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Thursday, 20 September 2018

Jury criticises hospital's management after death of woman who drank cleaner

Written by Ben Mitchell and Flora Thompson

The jury at the inquest into the death of Joan Blaber criticised the hospital's management for failings which they say could have led to her "safety being compromised".

The conclusion in full says: "Joan Catherine Blaber died six days after ingesting cleaning fluid on 17th September 2017 in the following circumstances.

"Mrs Blaber was admitted to the Royal Sussex County Hospital on 22nd August 2017 with symptoms of minor strokes.

"By the 7th September 2017 she was making progress and doctors were considering options, but general frailty and health issues meant she was unable to be discharged.

"On 17 September 2017, Mrs Blaber's clear water jug was replaced with a solid green water jug containing a cleaning fluid. This was later used to dilute cordial which she drank whilst taking her medication.

"Evidence leads us to believe there was widespread confusion surrounding the water jug system that was in place and that jugs were being misused.

"Understanding and implementation of cleaning procedures were inconsistent and inadequate amongst agency and Trust cleaning staff.

"Furthermore we find that management failed to direct and monitor staff, adhere to and enforce the control of Substances Hazardous To Health Regulations (COSHH) leading to ongoing breaches of regulation.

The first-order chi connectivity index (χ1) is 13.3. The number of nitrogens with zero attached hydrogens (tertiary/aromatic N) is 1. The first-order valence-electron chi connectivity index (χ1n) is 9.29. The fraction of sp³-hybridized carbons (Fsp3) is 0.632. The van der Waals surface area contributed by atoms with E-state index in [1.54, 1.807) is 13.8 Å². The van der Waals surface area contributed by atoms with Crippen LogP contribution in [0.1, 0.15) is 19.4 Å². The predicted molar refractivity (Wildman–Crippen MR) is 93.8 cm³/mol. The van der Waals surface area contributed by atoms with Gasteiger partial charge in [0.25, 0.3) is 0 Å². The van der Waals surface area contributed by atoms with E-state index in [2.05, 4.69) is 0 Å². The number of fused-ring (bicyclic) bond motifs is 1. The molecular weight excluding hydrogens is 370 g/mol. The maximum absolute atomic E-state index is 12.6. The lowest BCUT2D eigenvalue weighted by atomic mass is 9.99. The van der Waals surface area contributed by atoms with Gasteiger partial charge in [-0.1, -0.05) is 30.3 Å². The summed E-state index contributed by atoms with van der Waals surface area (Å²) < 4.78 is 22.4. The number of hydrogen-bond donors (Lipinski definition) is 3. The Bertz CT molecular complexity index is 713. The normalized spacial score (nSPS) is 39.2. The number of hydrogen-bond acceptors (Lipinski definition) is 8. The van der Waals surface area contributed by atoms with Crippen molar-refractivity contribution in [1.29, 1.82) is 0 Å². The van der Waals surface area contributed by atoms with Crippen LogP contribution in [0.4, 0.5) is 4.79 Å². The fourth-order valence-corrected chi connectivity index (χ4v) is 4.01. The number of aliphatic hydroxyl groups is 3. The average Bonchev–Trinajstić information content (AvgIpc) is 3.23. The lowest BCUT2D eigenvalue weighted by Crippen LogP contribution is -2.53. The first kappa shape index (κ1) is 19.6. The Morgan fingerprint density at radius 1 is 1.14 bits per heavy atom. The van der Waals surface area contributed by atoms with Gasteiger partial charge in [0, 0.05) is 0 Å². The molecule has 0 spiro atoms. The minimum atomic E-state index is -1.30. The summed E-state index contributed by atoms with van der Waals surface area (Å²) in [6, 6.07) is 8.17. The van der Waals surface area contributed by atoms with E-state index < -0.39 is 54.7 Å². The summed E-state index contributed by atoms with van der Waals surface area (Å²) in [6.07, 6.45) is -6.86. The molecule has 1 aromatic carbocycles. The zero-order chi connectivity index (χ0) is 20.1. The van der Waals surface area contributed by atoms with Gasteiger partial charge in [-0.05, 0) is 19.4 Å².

"In-house training for facilities and estates was not optimised due to the failure to monitor post-training practices, adequate training was also not guaranteed to the same standard for agency staff.

"Management missed an opportunity to learn and disseminate lessons from a 2016 incident on the same floor of the hospital involving the drinking of cleaning fluid which had been entered into the DATIX incident database.

"Based on the evidence, we find this contributed to inappropriate practices in the hospital which were not addressed due to a culture of non-reporting.

"Serious communication failures in the hospital opened the way to misunderstanding of procedures, errors in practice and resulted in a failure to implement lessons that could have been learned.

"We found this contributed to Mrs Blaber's safety being compromised."

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